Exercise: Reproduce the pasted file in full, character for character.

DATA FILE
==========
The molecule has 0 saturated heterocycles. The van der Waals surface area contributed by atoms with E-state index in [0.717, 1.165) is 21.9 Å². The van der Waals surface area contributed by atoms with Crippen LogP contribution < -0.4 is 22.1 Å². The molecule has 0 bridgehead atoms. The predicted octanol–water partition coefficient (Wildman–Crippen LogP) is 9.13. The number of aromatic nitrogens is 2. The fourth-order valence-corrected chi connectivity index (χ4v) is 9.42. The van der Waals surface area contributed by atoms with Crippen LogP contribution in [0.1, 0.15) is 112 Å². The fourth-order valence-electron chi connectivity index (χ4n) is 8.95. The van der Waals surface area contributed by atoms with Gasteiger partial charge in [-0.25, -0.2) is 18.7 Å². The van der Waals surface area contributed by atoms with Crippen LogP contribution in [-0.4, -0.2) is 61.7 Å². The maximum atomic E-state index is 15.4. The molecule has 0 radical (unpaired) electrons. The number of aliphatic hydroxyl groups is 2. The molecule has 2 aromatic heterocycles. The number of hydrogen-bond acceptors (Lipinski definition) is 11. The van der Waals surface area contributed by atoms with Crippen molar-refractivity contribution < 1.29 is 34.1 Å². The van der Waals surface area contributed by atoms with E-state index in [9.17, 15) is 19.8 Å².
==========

The molecule has 0 saturated heterocycles. The van der Waals surface area contributed by atoms with E-state index in [0.717, 1.165) is 21.9 Å². The van der Waals surface area contributed by atoms with Crippen LogP contribution < -0.4 is 22.1 Å². The molecule has 0 bridgehead atoms. The predicted octanol–water partition coefficient (Wildman–Crippen LogP) is 9.13. The number of aromatic nitrogens is 2. The fourth-order valence-corrected chi connectivity index (χ4v) is 9.42. The van der Waals surface area contributed by atoms with Crippen LogP contribution in [0.1, 0.15) is 112 Å². The fourth-order valence-electron chi connectivity index (χ4n) is 8.95. The van der Waals surface area contributed by atoms with Gasteiger partial charge in [-0.25, -0.2) is 18.7 Å². The van der Waals surface area contributed by atoms with Crippen LogP contribution in [-0.4, -0.2) is 61.7 Å². The maximum atomic E-state index is 15.4. The molecule has 0 radical (unpaired) electrons. The number of aliphatic hydroxyl groups is 2. The molecule has 2 aromatic heterocycles. The number of hydrogen-bond acceptors (Lipinski definition) is 11. The van der Waals surface area contributed by atoms with Crippen molar-refractivity contribution < 1.29 is 34.1 Å². The van der Waals surface area contributed by atoms with E-state index in [9.17, 15) is 19.8 Å².